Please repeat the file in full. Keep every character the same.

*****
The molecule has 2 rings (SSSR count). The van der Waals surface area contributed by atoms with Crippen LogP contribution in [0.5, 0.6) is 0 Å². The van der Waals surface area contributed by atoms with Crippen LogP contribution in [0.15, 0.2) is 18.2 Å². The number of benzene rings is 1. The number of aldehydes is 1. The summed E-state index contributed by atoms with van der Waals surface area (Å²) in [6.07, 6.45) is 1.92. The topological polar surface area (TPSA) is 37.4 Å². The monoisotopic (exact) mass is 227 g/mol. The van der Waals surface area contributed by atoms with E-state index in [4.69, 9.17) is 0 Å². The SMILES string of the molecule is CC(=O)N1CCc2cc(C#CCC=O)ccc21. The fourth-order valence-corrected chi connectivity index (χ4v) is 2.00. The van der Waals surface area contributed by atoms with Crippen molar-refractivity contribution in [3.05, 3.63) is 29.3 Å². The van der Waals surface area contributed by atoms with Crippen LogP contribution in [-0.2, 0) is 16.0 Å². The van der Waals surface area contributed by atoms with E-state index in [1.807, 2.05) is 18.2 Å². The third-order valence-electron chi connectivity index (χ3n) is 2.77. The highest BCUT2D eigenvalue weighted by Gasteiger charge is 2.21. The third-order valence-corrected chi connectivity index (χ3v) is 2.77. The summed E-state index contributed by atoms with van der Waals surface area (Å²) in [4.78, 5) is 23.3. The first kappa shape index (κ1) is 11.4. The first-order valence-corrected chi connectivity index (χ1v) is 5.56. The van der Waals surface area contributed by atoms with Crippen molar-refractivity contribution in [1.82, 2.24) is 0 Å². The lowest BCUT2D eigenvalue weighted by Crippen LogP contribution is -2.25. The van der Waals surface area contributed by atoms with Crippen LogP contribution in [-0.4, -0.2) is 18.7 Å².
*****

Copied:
The molecule has 2 rings (SSSR count). The van der Waals surface area contributed by atoms with Crippen LogP contribution in [0.5, 0.6) is 0 Å². The van der Waals surface area contributed by atoms with Crippen LogP contribution in [0.15, 0.2) is 18.2 Å². The number of benzene rings is 1. The number of aldehydes is 1. The summed E-state index contributed by atoms with van der Waals surface area (Å²) in [6.07, 6.45) is 1.92. The topological polar surface area (TPSA) is 37.4 Å². The monoisotopic (exact) mass is 227 g/mol. The van der Waals surface area contributed by atoms with E-state index in [4.69, 9.17) is 0 Å². The SMILES string of the molecule is CC(=O)N1CCc2cc(C#CCC=O)ccc21. The fourth-order valence-corrected chi connectivity index (χ4v) is 2.00. The van der Waals surface area contributed by atoms with Crippen molar-refractivity contribution in [3.05, 3.63) is 29.3 Å². The van der Waals surface area contributed by atoms with Crippen LogP contribution in [-0.2, 0) is 16.0 Å². The van der Waals surface area contributed by atoms with E-state index in [1.807, 2.05) is 18.2 Å². The third-order valence-electron chi connectivity index (χ3n) is 2.77. The highest BCUT2D eigenvalue weighted by Gasteiger charge is 2.21. The third-order valence-corrected chi connectivity index (χ3v) is 2.77. The summed E-state index contributed by atoms with van der Waals surface area (Å²) in [4.78, 5) is 23.3. The first kappa shape index (κ1) is 11.4. The first-order valence-corrected chi connectivity index (χ1v) is 5.56. The van der Waals surface area contributed by atoms with Crippen molar-refractivity contribution in [1.82, 2.24) is 0 Å². The lowest BCUT2D eigenvalue weighted by Crippen LogP contribution is -2.25. The van der Waals surface area contributed by atoms with Crippen LogP contribution in [-0.4, -0.2) is 18.7 Å².